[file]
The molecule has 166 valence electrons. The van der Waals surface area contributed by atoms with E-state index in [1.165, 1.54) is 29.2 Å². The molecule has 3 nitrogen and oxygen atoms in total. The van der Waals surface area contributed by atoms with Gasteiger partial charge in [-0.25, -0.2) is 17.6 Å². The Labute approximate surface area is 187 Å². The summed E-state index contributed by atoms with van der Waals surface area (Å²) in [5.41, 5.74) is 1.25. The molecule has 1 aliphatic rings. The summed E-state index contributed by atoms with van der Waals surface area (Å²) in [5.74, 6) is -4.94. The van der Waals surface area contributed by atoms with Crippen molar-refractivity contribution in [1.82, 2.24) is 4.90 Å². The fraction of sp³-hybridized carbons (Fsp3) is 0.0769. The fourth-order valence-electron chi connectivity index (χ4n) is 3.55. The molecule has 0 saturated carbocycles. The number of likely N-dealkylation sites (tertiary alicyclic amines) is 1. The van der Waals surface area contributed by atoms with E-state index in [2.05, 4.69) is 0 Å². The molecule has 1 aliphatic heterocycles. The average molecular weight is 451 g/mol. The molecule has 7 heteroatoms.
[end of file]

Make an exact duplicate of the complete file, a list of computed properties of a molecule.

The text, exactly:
The molecule has 166 valence electrons. The van der Waals surface area contributed by atoms with E-state index in [1.165, 1.54) is 29.2 Å². The molecule has 3 nitrogen and oxygen atoms in total. The van der Waals surface area contributed by atoms with Gasteiger partial charge in [-0.25, -0.2) is 17.6 Å². The Labute approximate surface area is 187 Å². The summed E-state index contributed by atoms with van der Waals surface area (Å²) in [5.41, 5.74) is 1.25. The molecule has 1 aliphatic rings. The summed E-state index contributed by atoms with van der Waals surface area (Å²) in [5.74, 6) is -4.94. The van der Waals surface area contributed by atoms with Crippen molar-refractivity contribution in [1.82, 2.24) is 4.90 Å². The fraction of sp³-hybridized carbons (Fsp3) is 0.0769. The fourth-order valence-electron chi connectivity index (χ4n) is 3.55. The molecule has 0 saturated carbocycles. The number of likely N-dealkylation sites (tertiary alicyclic amines) is 1. The van der Waals surface area contributed by atoms with E-state index in [2.05, 4.69) is 0 Å². The molecule has 1 aliphatic heterocycles. The average molecular weight is 451 g/mol. The molecule has 7 heteroatoms.